Nobody knew Bernie like I did, and nobody knows about me…
Sheryl Weinstein met Bernie Madoff when she was just shy of forty, and went on to have a twenty-year secret, intimate relationship with the man now known as an evil mastermind, a villain of the greatest proportions.
It was 1988 and Sheryl was facing a huge dilemma. Bernie Madoff was paying her a great deal of attention. She was in the midst of a rocky marriage and feeling vulnerable, when the powerful Wall Street mogul began making overtures. As a successful CPA and head of a major charitable organization, she had a lot to lose. She directed him to take things slowly.
Over the next five years, there were business meetings over lunch, followed by intimate dinners in hotel rooms and finally, private moments that for a time seemed intensely satisfying to them both. "I'm not to be trusted," he once told her casually. She ignored it, having no idea how prophetic those words would be. After all, her relationship with Bernie was passionate and profound. She felt desirable. She was the one nobody knew about, with the window into the real man. So careful about investing her money, when the SEC cleared him in 1992 she decided to get in all the way--with her heart, her soul--and her financial future.
Sheryl was in the wrong place at the wrong time. She couldn't possibly have imagined the devastation that would befall her. Learning the truth was shattering on so many levels.
Many books are being written about the scale of Madoff's fraud, but until now, nothing has shown the man through private eyes. Sheryl Weinstein's riveting story reveals a Madoff who will shock and surprise you. From the boardroom to the bedroom, in each other, the two found something that had been lacking in their own lives. It's a story with tragic overtones--a drama that only now could find a devastating conclusion.
|Publisher:||St. Martin's Press|
|File size:||3 MB|
About the Author
Sheryl Weinstein, former CFO of Hadassah and controller of Lincoln Center has seen Madoff up close for more than twenty years, as she reveals in MADOFF'S OTHER SECRET: LOVE, MONEY, BERNIE AND ME.
Sheryl Weinstein, former CFO of Hadassah and controller of Lincoln Center has seen Madoff up close for more than twenty years, as she reveals in MADOFF’S OTHER SECRET: LOVE, MONEY, BERNIE AND ME.
Read an Excerpt
Madoff's Other Secret
Love, Money, Bernie, and Me
By Sheryl Weinstein
St. Martin's PressCopyright © 2009 Sheryl Weinstein
All rights reserved.
It was nine A.M. on February 25, 1988, when I stepped out of the cab in front of the red-enameled granite-and-steel building at 885 Third Avenue and pushed my way into the glistening, glass-enclosed lobby. It was New York's famed Lipstick Building, the name given to the thirty-four-story East Side skyscraper that stretches between Fifty-third and Fifty-fourth streets.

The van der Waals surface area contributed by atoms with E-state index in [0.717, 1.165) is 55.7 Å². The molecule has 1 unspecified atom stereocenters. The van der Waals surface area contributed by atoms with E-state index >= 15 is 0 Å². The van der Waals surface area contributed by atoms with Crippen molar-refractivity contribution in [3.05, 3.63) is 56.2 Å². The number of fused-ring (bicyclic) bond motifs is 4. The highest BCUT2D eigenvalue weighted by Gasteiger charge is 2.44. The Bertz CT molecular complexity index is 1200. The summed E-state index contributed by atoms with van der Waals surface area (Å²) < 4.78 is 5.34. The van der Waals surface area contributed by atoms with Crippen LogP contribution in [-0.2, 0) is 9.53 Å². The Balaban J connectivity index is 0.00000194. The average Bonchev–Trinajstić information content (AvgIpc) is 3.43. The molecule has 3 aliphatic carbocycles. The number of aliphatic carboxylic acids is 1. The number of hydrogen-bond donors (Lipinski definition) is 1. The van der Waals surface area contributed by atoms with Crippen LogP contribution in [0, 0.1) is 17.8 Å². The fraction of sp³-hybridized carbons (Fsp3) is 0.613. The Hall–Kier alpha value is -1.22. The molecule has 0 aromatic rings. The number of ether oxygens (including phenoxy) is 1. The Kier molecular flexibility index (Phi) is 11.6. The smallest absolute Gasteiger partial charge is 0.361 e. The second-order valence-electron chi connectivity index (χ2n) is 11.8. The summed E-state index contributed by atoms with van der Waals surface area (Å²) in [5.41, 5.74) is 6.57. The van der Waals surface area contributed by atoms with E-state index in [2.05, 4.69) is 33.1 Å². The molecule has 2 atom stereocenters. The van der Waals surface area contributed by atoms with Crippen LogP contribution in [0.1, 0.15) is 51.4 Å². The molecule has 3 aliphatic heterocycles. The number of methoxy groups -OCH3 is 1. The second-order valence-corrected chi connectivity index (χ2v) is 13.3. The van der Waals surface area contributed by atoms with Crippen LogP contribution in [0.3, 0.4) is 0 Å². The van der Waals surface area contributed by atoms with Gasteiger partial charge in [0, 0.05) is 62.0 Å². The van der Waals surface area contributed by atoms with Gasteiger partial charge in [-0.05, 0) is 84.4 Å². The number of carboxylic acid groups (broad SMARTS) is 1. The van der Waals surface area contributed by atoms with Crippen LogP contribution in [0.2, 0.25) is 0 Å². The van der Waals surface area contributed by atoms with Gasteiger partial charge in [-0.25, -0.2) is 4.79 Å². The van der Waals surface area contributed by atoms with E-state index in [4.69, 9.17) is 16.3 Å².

Since its completion two years earlier, the three-tiered, ultramodern structure had drawn many admirers. They viewed its curves and jazzy red hue as a welcome contrast to the black-and-white, sharp-edged design of its neighbor the Citicorp Center. Lipstick Building designers John Burgee and Philip Johnson were being hailed for the building's sleek, elliptical lines and its unusual egg-shaped lobby. The lobby soared two stories high and incorporated a pedestrian walkway. The structure was so fanciful and pleasing, it would have been hard to imagine anything so apocalyptic could be percolating within its walls.
I was curious to check it out for myself and set off toward the bank of elevators in the lobby. The much-touted Toscana Restaurant occupied a large chunk on the Fifty-fourth Street side. I would just take a quick peek inside, not wanting to be late for my 9:15 meeting on the eighteenth floor with the principal of the brokerage house that bore his name.
As chief financial officer of Hadassah, a Jewish charitable organization of 350,000-plus women, I'd been asked to accompany three of our executive volunteers to a meeting to discuss the logistics of a donation. It wasn't part of my typical agenda, but this was no ordinary transaction.
The donor, an elderly man named Albert I., lived in France, and wanted to remain anonymous. He'd earmarked $7 million to fund a specialized medical facility to be founded by one of our doctors. The only caveats to the donation, at the time the largest Hadassah had received from a single benefactor, were that the money be used to support the facility and that a New York broker named Bernard Madoff manage the funds.
This was the first time we'd had a donor stipulate how the monies were to be held and invested. Normally, they would just be given directly to Hadassah. The request was a bit unusual, but it made sense. It was a large sum, and if managed properly it could grow even as it funded Hadassah's work. Mr. Madoff was to disburse the funds as they were needed. In the office, we referred to Albert I. as our "French connection."